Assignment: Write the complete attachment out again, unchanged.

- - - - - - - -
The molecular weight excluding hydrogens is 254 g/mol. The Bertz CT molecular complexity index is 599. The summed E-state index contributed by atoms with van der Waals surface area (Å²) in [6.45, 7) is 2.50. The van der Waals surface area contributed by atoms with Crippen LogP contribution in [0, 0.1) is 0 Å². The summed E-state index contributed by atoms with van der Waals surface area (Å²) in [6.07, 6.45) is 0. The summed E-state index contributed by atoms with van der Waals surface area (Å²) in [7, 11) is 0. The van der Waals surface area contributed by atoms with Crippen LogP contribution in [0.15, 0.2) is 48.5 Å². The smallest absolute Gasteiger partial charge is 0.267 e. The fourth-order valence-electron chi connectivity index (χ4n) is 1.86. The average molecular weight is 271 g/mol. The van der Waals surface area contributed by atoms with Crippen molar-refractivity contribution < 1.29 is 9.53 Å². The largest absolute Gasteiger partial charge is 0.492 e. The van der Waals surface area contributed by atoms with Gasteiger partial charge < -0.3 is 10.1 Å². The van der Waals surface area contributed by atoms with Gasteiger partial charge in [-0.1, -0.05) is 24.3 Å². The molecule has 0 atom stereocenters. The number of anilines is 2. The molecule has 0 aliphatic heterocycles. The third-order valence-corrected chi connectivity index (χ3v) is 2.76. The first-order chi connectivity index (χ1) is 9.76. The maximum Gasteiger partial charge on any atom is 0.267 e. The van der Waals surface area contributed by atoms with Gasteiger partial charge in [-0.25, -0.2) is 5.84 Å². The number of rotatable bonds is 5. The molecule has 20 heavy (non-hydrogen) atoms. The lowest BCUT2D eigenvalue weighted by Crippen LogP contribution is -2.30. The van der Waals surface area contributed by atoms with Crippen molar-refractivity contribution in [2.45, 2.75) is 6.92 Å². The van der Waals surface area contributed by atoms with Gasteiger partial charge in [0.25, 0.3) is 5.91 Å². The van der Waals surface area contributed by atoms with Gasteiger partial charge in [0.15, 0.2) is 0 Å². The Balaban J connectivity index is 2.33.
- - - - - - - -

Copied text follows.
The molecular weight excluding hydrogens is 254 g/mol. The Bertz CT molecular complexity index is 599. The summed E-state index contributed by atoms with van der Waals surface area (Å²) in [6.45, 7) is 2.50. The van der Waals surface area contributed by atoms with Crippen LogP contribution in [0, 0.1) is 0 Å². The summed E-state index contributed by atoms with van der Waals surface area (Å²) in [6.07, 6.45) is 0. The summed E-state index contributed by atoms with van der Waals surface area (Å²) in [7, 11) is 0. The van der Waals surface area contributed by atoms with Crippen LogP contribution in [0.15, 0.2) is 48.5 Å². The smallest absolute Gasteiger partial charge is 0.267 e. The fourth-order valence-electron chi connectivity index (χ4n) is 1.86. The average molecular weight is 271 g/mol. The van der Waals surface area contributed by atoms with Crippen molar-refractivity contribution < 1.29 is 9.53 Å². The largest absolute Gasteiger partial charge is 0.492 e. The van der Waals surface area contributed by atoms with Gasteiger partial charge < -0.3 is 10.1 Å². The van der Waals surface area contributed by atoms with Gasteiger partial charge in [-0.1, -0.05) is 24.3 Å². The molecule has 0 atom stereocenters. The number of anilines is 2. The molecule has 0 aliphatic heterocycles. The third-order valence-corrected chi connectivity index (χ3v) is 2.76. The first-order chi connectivity index (χ1) is 9.76. The maximum Gasteiger partial charge on any atom is 0.267 e. The van der Waals surface area contributed by atoms with Gasteiger partial charge in [-0.25, -0.2) is 5.84 Å². The number of rotatable bonds is 5. The molecule has 20 heavy (non-hydrogen) atoms. The lowest BCUT2D eigenvalue weighted by Crippen LogP contribution is -2.30. The van der Waals surface area contributed by atoms with Crippen molar-refractivity contribution in [2.45, 2.75) is 6.92 Å². The van der Waals surface area contributed by atoms with Gasteiger partial charge in [0.25, 0.3) is 5.91 Å². The van der Waals surface area contributed by atoms with Gasteiger partial charge in [0.15, 0.2) is 0 Å². The Balaban J connectivity index is 2.33.